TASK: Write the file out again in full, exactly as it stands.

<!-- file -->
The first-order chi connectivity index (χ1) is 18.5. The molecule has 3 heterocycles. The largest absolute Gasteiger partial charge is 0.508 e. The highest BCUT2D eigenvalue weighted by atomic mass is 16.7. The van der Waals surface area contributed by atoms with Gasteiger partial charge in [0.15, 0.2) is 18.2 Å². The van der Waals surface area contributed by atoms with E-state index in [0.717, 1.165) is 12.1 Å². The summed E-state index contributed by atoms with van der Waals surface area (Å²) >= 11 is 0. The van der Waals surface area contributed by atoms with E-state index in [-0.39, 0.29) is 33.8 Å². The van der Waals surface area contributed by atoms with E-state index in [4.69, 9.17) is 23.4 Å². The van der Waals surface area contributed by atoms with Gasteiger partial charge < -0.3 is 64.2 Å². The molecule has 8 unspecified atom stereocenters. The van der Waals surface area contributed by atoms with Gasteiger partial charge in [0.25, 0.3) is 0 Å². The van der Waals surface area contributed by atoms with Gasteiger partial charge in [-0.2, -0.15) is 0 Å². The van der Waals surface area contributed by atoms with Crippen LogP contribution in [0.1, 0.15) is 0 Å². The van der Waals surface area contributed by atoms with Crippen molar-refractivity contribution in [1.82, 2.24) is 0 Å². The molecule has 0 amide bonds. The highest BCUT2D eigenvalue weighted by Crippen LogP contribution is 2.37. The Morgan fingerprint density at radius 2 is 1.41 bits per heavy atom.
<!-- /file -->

The first-order chi connectivity index (χ1) is 18.5. The molecule has 3 heterocycles. The largest absolute Gasteiger partial charge is 0.508 e. The highest BCUT2D eigenvalue weighted by atomic mass is 16.7. The van der Waals surface area contributed by atoms with Gasteiger partial charge in [0.15, 0.2) is 18.2 Å². The van der Waals surface area contributed by atoms with E-state index in [0.717, 1.165) is 12.1 Å². The summed E-state index contributed by atoms with van der Waals surface area (Å²) >= 11 is 0. The van der Waals surface area contributed by atoms with E-state index in [-0.39, 0.29) is 33.8 Å². The van der Waals surface area contributed by atoms with E-state index in [4.69, 9.17) is 23.4 Å². The van der Waals surface area contributed by atoms with Gasteiger partial charge < -0.3 is 64.2 Å². The molecule has 8 unspecified atom stereocenters. The van der Waals surface area contributed by atoms with Gasteiger partial charge in [0.25, 0.3) is 0 Å². The van der Waals surface area contributed by atoms with Gasteiger partial charge in [-0.2, -0.15) is 0 Å². The van der Waals surface area contributed by atoms with Crippen LogP contribution in [0.1, 0.15) is 0 Å². The van der Waals surface area contributed by atoms with Crippen molar-refractivity contribution in [1.82, 2.24) is 0 Å². The molecule has 0 amide bonds. The highest BCUT2D eigenvalue weighted by Crippen LogP contribution is 2.37. The Morgan fingerprint density at radius 2 is 1.41 bits per heavy atom.